Canada's dollar rose to a two-month high against its US counterpart on concern Europe's debt crisis is worsening and on signs growth in the US is slowing, supporting demand for Canadian assets.
The loonie, as the currency is nicknamed, rose against most of its major counterparts last week after Moody's Investors Service and Standard & Poor's put the US under review for a credit downgrade. The currency also appreciated against the euro, which fell after eight banks failed European Union stress tests and Moody's downgraded Ireland to below investment grade. The Bank of Canada likely won't raise interest rates this week.
"In the environment of concern about financial-sector strength, the Canadian dollar is a fairly attractive currency relative to its peers," said David Watt, senior currency strategist at Royal Bank of Canada's RBC Capital unit in Toronto.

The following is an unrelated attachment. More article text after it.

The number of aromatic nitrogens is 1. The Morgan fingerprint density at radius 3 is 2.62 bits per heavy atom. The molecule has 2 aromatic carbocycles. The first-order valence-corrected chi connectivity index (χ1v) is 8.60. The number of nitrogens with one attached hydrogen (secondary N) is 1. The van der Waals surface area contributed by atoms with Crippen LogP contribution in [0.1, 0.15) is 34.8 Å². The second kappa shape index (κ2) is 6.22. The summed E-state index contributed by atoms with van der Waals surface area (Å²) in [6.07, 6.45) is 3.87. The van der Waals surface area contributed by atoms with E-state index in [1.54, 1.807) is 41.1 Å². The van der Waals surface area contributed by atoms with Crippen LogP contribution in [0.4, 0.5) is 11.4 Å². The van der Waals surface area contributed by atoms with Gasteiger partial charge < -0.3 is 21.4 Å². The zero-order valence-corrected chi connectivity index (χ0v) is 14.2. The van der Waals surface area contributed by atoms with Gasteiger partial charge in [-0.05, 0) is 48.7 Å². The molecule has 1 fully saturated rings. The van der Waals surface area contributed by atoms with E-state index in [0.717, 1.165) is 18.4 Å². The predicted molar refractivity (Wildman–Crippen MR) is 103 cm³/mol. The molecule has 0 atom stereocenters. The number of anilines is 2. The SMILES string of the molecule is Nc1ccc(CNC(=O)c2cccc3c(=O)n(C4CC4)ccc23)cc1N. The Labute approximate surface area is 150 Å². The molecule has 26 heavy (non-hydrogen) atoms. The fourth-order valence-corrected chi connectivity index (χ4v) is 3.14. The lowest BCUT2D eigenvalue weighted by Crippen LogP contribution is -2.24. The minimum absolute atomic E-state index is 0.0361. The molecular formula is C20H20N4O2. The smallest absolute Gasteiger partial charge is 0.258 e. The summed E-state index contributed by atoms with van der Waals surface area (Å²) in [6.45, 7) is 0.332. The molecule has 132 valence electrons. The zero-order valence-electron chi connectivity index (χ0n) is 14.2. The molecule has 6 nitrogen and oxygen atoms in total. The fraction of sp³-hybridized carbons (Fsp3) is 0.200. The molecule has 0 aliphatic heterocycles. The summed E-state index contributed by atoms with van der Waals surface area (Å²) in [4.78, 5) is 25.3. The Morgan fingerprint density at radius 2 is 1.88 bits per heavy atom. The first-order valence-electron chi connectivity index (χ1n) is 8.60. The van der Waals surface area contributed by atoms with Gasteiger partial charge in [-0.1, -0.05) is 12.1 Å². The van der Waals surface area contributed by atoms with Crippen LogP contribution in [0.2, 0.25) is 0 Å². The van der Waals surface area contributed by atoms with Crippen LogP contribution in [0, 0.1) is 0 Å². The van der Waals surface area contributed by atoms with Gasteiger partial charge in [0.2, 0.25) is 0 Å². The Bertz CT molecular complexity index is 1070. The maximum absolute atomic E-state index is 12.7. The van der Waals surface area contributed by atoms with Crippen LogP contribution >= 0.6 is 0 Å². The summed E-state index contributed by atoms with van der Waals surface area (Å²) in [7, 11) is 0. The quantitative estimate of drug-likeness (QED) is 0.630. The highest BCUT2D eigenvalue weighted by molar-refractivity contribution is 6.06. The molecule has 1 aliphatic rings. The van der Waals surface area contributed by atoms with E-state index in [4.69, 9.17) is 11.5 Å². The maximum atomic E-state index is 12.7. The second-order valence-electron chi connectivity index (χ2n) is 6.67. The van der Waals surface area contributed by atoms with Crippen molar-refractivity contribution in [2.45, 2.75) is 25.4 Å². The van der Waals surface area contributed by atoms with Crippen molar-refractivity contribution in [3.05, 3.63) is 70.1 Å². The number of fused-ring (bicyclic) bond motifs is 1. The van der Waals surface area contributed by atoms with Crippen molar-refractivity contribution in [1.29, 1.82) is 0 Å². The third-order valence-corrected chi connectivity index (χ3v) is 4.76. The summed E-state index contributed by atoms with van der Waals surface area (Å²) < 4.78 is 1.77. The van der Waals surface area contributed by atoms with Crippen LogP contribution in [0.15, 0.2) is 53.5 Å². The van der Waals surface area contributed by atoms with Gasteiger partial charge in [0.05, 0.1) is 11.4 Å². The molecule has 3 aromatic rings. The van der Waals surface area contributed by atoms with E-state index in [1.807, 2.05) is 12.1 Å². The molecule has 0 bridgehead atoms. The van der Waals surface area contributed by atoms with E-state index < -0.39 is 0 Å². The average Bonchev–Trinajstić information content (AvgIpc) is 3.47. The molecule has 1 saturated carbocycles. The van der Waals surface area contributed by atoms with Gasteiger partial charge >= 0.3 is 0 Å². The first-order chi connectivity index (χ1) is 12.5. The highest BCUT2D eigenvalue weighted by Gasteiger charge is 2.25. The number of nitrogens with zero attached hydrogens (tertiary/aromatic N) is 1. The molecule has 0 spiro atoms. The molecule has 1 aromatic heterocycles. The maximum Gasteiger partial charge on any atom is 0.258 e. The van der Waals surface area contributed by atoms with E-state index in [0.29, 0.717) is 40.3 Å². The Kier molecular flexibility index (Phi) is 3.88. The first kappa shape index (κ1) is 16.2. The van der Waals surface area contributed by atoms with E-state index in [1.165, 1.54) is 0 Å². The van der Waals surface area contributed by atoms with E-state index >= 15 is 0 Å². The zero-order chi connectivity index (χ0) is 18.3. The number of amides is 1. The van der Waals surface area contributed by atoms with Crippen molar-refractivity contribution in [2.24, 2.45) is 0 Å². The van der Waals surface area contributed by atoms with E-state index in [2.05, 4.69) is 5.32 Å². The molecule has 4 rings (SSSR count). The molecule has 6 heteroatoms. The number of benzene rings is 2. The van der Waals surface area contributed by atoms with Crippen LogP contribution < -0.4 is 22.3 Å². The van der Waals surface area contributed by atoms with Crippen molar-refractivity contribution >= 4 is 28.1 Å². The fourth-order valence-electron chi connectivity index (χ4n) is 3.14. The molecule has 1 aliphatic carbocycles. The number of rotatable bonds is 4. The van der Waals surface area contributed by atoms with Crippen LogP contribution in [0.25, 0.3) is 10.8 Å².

Canada's government bonds rose, pushing the ten-year yield lower by nine basis points to 2.87 per cent. The nation's sovereign securities have returned 1.4 per cent this month and are up 3.2 per cent in 2011, according to the Bank of America Merrill Lynch data. The eight banks that failed the EU stress tests had a combined capital shortfall of €2.5 billion (Dh13 billion) regulators said. All banks tested in Italy, Germany, France, the UK and Ireland passed, the lenders said on Friday.
The assessments are the first by the European Banking Authority since it was set up earlier this year. Banks that fail the stress test must present a plan to raise more capital within in three months.
"Canada is still looking like a relatively attractive destination for foreign investors," said Shaun Osborne, chief currency strategist at Toronto-Dominion Bank in Toronto.
"The stress tests add to the impression that Europe is bumbling along here and heading to a potential day of reckoning."
From / Gulf News